Igloolik is on an island 2,800 kilometres north of Toronto, near the northeastern corner of Melville Peninsula, accessible this time of year only by plane. My descent into Igloolik feels like falling into a white tunnel. Then suddenly, out of nowhere, is a smattering of box-shaped wooden homes, built on stilts because the frozen ground prevents the digging of foundations. The wind leaves a pattern, like crocheted lace, on the snow. It’s a place of crisp blues, greys, whites, dark faces and pink skies.

With over four millennia of history, Igloolik (with a population of just under 1,300 people) ranks as one of the most traditional of Inuit communities, and is a cultural hub of the Arctic. But for all its historical richness, the people, by and large, are poor. Suicide (especially among those under 20), alcoholism, drug use and spousal abuse are rampant. The people live largely off of government subsidies, and the town’s lack of private enterprise means there’s little incentive to find work.

For centuries, the frozen land demanded the Inuit people learn how to adapt and survive. And yet the march of modernism (ATMs, cable TV, snowmobiles, phones, electric heat, organized religion) means they are now floundering in this ice-capped wilderness.

Kunuk’s 16-year-old production company, Igloolik Isuma Productions (Isuma means “to think” in Inuktitut), located in a ramshackle office on the island’s shore, is one of the few success stories here, periodically employing hundreds of local people as actors and film crew while injecting several million dollars into the economy. In these parts, Kunuk is a reluctant hero.

But he’s a hero with a mission: His goal, he says, is to shake the Inuit, especially the young people, out of their colonial complacency. His film, like the society he lives in, is a paradox of resiliency and despair.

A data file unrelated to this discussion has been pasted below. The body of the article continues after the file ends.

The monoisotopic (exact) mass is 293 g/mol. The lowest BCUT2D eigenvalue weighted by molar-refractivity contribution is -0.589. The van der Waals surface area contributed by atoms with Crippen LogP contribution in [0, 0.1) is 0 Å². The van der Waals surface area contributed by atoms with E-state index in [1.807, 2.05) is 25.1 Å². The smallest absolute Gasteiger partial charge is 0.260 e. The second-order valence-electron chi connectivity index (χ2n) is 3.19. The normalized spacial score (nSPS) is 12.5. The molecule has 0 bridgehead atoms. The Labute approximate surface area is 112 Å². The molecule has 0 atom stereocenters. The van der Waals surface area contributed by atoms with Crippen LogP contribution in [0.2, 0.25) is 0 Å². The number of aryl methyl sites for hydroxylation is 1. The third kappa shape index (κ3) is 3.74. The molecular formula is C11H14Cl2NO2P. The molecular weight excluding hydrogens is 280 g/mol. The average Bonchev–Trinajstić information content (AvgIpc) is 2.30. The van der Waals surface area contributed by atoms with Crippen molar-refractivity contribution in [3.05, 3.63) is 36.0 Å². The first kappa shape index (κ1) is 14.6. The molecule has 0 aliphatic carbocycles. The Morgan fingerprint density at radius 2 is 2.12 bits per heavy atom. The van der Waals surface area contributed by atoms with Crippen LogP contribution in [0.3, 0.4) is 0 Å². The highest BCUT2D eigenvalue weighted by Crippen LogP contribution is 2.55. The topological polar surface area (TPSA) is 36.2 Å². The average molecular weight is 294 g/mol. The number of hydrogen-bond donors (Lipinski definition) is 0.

“Mind the smell of caribou,” says Paul Irngaut, an employee of Isuma Productions, which is sandwiched, ironically, between the Anglican church and the Catholic St. Stephen and Our Lady of the Apostles. Knud Rasmussen’s costume coordinator, Michilene Ammaq, is just inside the steel doors, laying out the film’s traditional clothes, painstakingly made from animal fur, on the wooden floor. She’s trying to air them out before they go up to the high school for the first screening, where they will be displayed on either side of the giant screen. Her son, Todd, 8, shot his first polar bear yesterday, she tells me proudly.

Upstairs, Kunuk is hunched over a kitchen table at his computer, checking e-mails. Around him, prominently displayed, are posters from his various features and documentaries, as well as a wolf jaw and Isuma’s sexual-harassment policy.

The shy filmmaker explains that his new film, shot in the relatively balmy months of April and May last year, is the story of explorer Rasmussen, who travelled through this area in the 1920s, chronicling the conversion to Christianity of the great shaman Avva (played by local resident Pakak Innukshuk) and his willful daughter Apak (Leah Angutimarik). Like Atanarjuat, the actors in Knud Rasmussen are largely people who live down the road from Kunuk, with six Greenlanders and half a dozen Danes thrown in.

Kunuk says he still remembers the first time he saw a white man — it was a priest in the 1960s — who came to give him a vaccine. “My parents still remember a world before the ‘men in the dresses,’ the missionaries,” says Kunuk, who did not live in a house until he was 9, and dropped out of school after Grade 8. “Our film tries to answer two questions that have haunted me my whole life: Who were we? And what happened to us?”

Born in a sod hut in 1957, and raised Anglican, Kunuk says he blames the missionaries for upsetting the natural balance and rhythm of Inuit life. “When the whalers came, nothing changed,” says Kunuk, who is an officer of the Order of Canada, and who co-directed Knud Rasmussen with his long-time friend and business partner, Norman Cohn, a New York-born videographer.

“The missionaries brought their beliefs, and laid the law on the land,” Kunuk continues. “They killed our spirit. No wonder people are killing themselves. They feel hopeless, they feel lost. If you meet an Inuit on the land, he is not at all what he is like in town. They are two different people. Taima!” he sighs: It’s done.

The island of Igloolik is flat tundra. There is one hill, on the edge of town, that serves as the cemetery and the toboggan run for Igloolik’s teeming mass of children. (Fully 60 per cent of the population is under 25). Scores of makeshift crosses have been pounded into the frozen ground. The most recent inscriptions, carved by knife into wood, are names like Lorenzo, Jamie, Mary, Joey and Caitlin. In one straight line, there are a dozen graves, kids aged 12 to 19 — all deceased in the past two years.